Something Was Different

by Luc Reid

Something was different; Andy wasn't exactly sure what. There were some different smells, maybe.

Andy rubbed heavily at his eyes. He had a headache, and he realized after a minute that he had been sleeping on the couch in his clothes. He probably shouldn't have done that. He also probably shouldn't have snuck into his brother-in-law's physics lab last night and randomly connected equipment to a ouija board, but what the hell: he'd been really drunk at the time.

He patted himself down for a cigarette, squinting at the somehow-different wallpaper. Nothing. He stumbled down the stairs and into the somehow-different street, spotted the neighborhood store a couple of doors down from where he expected, and shambled over to it.

Inside the different smells were stronger, and he thought now that the air felt a little different on his eyeballs. Hangover.

"Give me a pack of Marlboros," he said to the short, dark-skinned guy behind the counter. He uncrumpled a twenty from his pocket and laid it on the counter.

"You mean Millboros?" said the store guy. Fucking foreigners couldn't even get brand names right.

"Right there--" said Andy. "Not where your hand is, to the left. The hard pack. Thank you."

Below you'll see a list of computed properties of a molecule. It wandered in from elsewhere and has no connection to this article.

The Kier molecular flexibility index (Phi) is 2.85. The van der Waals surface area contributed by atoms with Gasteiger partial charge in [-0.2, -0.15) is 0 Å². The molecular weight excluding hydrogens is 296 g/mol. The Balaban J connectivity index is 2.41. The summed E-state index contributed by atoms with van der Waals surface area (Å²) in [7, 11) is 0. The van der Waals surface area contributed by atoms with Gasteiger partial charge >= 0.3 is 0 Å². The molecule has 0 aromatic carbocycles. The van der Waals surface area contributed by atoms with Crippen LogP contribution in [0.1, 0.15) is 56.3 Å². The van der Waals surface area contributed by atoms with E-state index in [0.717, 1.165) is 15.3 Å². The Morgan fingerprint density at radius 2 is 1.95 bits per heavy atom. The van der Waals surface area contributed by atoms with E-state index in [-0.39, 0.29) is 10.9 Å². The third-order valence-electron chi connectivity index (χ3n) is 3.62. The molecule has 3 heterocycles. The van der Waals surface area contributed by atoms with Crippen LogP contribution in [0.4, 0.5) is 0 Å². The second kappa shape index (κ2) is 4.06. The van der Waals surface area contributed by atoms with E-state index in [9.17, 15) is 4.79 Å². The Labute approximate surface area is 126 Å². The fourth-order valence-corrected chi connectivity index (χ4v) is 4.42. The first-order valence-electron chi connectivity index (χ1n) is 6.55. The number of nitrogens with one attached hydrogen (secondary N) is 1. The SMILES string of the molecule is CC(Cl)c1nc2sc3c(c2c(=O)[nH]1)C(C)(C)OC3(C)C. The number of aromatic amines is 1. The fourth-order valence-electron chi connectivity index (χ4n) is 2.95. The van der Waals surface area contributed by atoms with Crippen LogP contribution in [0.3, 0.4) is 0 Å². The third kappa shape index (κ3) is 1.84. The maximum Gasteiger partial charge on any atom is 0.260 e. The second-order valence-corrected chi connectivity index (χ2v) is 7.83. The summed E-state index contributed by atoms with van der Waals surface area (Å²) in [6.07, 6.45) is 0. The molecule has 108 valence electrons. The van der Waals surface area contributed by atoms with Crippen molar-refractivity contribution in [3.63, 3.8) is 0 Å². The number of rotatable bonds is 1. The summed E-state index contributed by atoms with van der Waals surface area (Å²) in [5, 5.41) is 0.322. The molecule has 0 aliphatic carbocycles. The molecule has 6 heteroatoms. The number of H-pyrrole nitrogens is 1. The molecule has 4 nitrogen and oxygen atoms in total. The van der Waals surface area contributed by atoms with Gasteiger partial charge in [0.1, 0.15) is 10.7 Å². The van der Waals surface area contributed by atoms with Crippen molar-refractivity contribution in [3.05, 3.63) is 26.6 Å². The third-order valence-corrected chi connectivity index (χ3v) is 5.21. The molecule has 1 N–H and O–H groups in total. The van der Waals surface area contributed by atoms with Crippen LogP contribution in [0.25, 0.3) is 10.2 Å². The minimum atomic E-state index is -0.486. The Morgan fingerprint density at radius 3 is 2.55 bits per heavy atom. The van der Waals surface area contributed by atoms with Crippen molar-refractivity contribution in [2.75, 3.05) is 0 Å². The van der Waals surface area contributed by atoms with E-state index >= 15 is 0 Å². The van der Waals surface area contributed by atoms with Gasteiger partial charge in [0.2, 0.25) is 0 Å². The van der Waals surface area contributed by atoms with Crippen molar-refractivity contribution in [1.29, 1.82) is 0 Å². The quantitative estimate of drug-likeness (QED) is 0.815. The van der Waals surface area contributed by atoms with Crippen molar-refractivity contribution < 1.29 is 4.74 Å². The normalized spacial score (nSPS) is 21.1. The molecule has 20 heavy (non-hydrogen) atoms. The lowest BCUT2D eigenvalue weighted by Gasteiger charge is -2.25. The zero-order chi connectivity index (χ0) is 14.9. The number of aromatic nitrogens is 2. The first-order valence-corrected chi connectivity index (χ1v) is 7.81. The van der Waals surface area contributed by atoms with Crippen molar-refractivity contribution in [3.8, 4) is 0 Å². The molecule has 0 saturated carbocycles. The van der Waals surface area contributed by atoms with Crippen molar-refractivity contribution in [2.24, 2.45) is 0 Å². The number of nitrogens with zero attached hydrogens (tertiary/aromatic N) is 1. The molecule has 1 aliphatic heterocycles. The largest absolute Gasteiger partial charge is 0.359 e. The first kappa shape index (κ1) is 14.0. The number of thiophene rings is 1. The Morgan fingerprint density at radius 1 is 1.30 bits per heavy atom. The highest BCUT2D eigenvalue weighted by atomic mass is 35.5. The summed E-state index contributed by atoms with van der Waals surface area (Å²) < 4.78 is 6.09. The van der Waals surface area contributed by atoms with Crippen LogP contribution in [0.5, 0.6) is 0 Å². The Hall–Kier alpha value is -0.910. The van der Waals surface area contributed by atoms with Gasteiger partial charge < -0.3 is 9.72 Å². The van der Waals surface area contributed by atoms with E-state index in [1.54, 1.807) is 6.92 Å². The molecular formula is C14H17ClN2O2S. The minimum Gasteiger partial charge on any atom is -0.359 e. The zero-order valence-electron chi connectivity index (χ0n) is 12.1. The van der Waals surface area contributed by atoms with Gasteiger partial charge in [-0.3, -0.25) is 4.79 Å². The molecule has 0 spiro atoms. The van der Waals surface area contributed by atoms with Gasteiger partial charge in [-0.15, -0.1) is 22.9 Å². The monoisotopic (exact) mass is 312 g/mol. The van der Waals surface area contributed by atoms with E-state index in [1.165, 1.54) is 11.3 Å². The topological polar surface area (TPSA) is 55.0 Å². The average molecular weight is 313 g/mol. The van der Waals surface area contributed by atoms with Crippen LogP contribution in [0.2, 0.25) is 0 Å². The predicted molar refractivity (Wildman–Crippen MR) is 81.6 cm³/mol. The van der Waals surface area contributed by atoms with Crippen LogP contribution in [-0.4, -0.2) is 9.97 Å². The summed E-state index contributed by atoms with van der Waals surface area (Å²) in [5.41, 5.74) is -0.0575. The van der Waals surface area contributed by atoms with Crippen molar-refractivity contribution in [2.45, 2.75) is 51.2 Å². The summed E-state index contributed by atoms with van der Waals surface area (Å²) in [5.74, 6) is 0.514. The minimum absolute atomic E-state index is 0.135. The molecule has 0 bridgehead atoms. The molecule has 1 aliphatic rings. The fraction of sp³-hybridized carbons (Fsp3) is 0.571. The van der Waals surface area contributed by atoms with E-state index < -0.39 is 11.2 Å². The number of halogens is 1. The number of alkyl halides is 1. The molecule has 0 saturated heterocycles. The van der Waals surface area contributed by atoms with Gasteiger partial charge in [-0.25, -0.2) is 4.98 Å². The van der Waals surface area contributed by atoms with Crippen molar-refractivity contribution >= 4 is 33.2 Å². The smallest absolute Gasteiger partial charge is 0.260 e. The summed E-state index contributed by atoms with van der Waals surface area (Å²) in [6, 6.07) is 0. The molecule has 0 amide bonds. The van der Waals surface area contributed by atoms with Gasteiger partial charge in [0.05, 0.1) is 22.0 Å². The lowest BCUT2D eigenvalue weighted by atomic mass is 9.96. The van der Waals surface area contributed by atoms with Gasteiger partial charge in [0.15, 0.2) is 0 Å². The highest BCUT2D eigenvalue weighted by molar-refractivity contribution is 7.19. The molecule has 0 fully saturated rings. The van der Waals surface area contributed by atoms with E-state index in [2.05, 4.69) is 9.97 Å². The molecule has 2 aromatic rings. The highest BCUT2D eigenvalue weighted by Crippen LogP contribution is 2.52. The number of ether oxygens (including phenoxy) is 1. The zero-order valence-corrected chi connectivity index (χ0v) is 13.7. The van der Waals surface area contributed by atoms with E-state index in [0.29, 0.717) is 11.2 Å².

The store guy slid the cigarettes across the counter, took the twenty, and gave Andy back a fifteen and some change.

Andy stared at the fifteen. "What the fuck is this?" he said.

"It's a fifteen dollar bill, ma slacka," said the store guy. He began to slide the twenty into the cash register and looked at it. "What the fuck is this?" He made a face. "Oh, this suit is ugly! This ain't no money!"

Andy had to admit, Andrew Jackson was not the prettiest president, but he didn't like where the conversation was going. He looked around him, really paying attention for the first time since he'd woken up. There was a jar of tiny fangs on a shelf near him. Further down, the boxes of cereal were cylindrical, and they were whispering. Andy turned and ran out the door and into the street, pursued closely by the store guy.

"Hey, stop! Thief!" yelled the store guy.

"Halt, in the name of the Vizier!" cried an authoritative voice. Andy didn't even turn to look; he just kept running.

Idiot. Nobody can outrun ostrich-mounted police.